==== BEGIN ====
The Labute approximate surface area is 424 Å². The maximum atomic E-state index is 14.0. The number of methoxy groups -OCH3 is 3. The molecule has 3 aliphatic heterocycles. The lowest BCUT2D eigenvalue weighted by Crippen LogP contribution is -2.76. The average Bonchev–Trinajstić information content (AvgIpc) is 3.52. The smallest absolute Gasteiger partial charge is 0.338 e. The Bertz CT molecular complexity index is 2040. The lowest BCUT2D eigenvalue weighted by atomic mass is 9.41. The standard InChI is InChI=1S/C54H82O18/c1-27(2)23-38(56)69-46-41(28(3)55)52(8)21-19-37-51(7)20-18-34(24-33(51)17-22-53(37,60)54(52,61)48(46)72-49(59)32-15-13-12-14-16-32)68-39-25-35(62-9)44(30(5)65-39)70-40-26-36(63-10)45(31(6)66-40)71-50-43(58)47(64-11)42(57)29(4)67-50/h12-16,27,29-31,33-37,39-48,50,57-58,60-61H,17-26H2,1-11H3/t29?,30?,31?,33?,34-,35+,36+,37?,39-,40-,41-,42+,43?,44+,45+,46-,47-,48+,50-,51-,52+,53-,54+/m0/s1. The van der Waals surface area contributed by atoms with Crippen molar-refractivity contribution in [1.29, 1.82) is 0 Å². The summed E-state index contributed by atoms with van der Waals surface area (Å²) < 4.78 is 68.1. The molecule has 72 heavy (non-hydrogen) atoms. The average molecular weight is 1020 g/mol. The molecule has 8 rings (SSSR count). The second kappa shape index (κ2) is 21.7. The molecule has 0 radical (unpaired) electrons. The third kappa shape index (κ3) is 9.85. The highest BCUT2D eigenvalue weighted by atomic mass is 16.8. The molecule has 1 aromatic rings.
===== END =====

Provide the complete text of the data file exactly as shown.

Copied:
The Labute approximate surface area is 424 Å². The maximum atomic E-state index is 14.0. The number of methoxy groups -OCH3 is 3. The molecule has 3 aliphatic heterocycles. The lowest BCUT2D eigenvalue weighted by Crippen LogP contribution is -2.76. The average Bonchev–Trinajstić information content (AvgIpc) is 3.52. The smallest absolute Gasteiger partial charge is 0.338 e. The Bertz CT molecular complexity index is 2040. The lowest BCUT2D eigenvalue weighted by atomic mass is 9.41. The standard InChI is InChI=1S/C54H82O18/c1-27(2)23-38(56)69-46-41(28(3)55)52(8)21-19-37-51(7)20-18-34(24-33(51)17-22-53(37,60)54(52,61)48(46)72-49(59)32-15-13-12-14-16-32)68-39-25-35(62-9)44(30(5)65-39)70-40-26-36(63-10)45(31(6)66-40)71-50-43(58)47(64-11)42(57)29(4)67-50/h12-16,27,29-31,33-37,39-48,50,57-58,60-61H,17-26H2,1-11H3/t29?,30?,31?,33?,34-,35+,36+,37?,39-,40-,41-,42+,43?,44+,45+,46-,47-,48+,50-,51-,52+,53-,54+/m0/s1. The van der Waals surface area contributed by atoms with Crippen molar-refractivity contribution in [1.29, 1.82) is 0 Å². The summed E-state index contributed by atoms with van der Waals surface area (Å²) < 4.78 is 68.1. The molecule has 72 heavy (non-hydrogen) atoms. The average molecular weight is 1020 g/mol. The molecule has 8 rings (SSSR count). The second kappa shape index (κ2) is 21.7. The molecule has 0 radical (unpaired) electrons. The third kappa shape index (κ3) is 9.85. The highest BCUT2D eigenvalue weighted by atomic mass is 16.8. The molecule has 1 aromatic rings.